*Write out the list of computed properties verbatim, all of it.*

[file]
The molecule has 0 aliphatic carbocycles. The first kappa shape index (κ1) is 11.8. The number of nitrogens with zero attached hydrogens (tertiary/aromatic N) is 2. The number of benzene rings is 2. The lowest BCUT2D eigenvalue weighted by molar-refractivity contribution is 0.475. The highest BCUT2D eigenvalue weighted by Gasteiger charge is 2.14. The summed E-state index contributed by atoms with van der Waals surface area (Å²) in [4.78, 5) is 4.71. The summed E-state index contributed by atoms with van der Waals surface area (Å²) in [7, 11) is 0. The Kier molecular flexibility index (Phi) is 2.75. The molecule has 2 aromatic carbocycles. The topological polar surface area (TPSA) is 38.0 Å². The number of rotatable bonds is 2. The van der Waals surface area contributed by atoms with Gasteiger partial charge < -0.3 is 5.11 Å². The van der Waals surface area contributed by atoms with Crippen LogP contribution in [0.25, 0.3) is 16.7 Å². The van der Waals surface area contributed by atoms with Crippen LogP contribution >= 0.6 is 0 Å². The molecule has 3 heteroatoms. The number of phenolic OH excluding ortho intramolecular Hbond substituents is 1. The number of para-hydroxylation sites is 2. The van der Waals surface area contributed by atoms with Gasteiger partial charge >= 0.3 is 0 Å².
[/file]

The molecule has 0 aliphatic carbocycles. The first kappa shape index (κ1) is 11.8. The number of nitrogens with zero attached hydrogens (tertiary/aromatic N) is 2. The number of benzene rings is 2. The lowest BCUT2D eigenvalue weighted by molar-refractivity contribution is 0.475. The highest BCUT2D eigenvalue weighted by Gasteiger charge is 2.14. The summed E-state index contributed by atoms with van der Waals surface area (Å²) in [4.78, 5) is 4.71. The summed E-state index contributed by atoms with van der Waals surface area (Å²) in [7, 11) is 0. The Kier molecular flexibility index (Phi) is 2.75. The molecule has 2 aromatic carbocycles. The topological polar surface area (TPSA) is 38.0 Å². The number of rotatable bonds is 2. The van der Waals surface area contributed by atoms with Gasteiger partial charge < -0.3 is 5.11 Å². The van der Waals surface area contributed by atoms with Crippen LogP contribution in [0.25, 0.3) is 16.7 Å². The van der Waals surface area contributed by atoms with Crippen LogP contribution >= 0.6 is 0 Å². The molecule has 3 heteroatoms. The number of phenolic OH excluding ortho intramolecular Hbond substituents is 1. The number of para-hydroxylation sites is 2. The van der Waals surface area contributed by atoms with Gasteiger partial charge >= 0.3 is 0 Å².